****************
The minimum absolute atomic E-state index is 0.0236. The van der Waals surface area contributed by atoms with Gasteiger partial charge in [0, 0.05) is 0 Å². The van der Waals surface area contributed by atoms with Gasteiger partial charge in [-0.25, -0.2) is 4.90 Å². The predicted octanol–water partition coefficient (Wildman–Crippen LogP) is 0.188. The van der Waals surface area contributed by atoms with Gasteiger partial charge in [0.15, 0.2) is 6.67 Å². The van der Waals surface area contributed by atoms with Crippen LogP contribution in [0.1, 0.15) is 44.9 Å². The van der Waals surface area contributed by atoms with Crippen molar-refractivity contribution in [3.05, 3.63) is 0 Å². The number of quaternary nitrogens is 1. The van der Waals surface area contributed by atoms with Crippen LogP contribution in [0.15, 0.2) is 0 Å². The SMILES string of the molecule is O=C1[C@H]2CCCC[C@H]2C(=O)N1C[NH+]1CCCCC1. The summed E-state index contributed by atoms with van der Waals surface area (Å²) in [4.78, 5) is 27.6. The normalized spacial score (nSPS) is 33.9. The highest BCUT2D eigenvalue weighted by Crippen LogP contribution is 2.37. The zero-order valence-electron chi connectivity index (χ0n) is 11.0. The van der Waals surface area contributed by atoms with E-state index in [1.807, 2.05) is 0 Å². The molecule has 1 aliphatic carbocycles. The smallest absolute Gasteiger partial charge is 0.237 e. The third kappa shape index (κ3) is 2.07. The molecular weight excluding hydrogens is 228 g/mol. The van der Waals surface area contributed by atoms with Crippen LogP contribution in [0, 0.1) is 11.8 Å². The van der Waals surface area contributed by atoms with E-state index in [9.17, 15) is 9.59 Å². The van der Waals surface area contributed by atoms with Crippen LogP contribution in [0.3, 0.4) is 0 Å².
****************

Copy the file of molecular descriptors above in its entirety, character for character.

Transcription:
The minimum absolute atomic E-state index is 0.0236. The van der Waals surface area contributed by atoms with Gasteiger partial charge in [0, 0.05) is 0 Å². The van der Waals surface area contributed by atoms with Gasteiger partial charge in [-0.25, -0.2) is 4.90 Å². The predicted octanol–water partition coefficient (Wildman–Crippen LogP) is 0.188. The van der Waals surface area contributed by atoms with Gasteiger partial charge in [0.15, 0.2) is 6.67 Å². The van der Waals surface area contributed by atoms with Crippen LogP contribution in [0.1, 0.15) is 44.9 Å². The van der Waals surface area contributed by atoms with Crippen molar-refractivity contribution in [3.05, 3.63) is 0 Å². The number of quaternary nitrogens is 1. The van der Waals surface area contributed by atoms with Crippen LogP contribution in [0.15, 0.2) is 0 Å². The SMILES string of the molecule is O=C1[C@H]2CCCC[C@H]2C(=O)N1C[NH+]1CCCCC1. The summed E-state index contributed by atoms with van der Waals surface area (Å²) in [4.78, 5) is 27.6. The normalized spacial score (nSPS) is 33.9. The highest BCUT2D eigenvalue weighted by Crippen LogP contribution is 2.37. The zero-order valence-electron chi connectivity index (χ0n) is 11.0. The van der Waals surface area contributed by atoms with E-state index in [1.807, 2.05) is 0 Å². The molecule has 1 aliphatic carbocycles. The smallest absolute Gasteiger partial charge is 0.237 e. The third kappa shape index (κ3) is 2.07. The molecular weight excluding hydrogens is 228 g/mol. The van der Waals surface area contributed by atoms with Crippen LogP contribution in [0, 0.1) is 11.8 Å². The van der Waals surface area contributed by atoms with E-state index in [9.17, 15) is 9.59 Å². The van der Waals surface area contributed by atoms with Crippen LogP contribution in [0.3, 0.4) is 0 Å².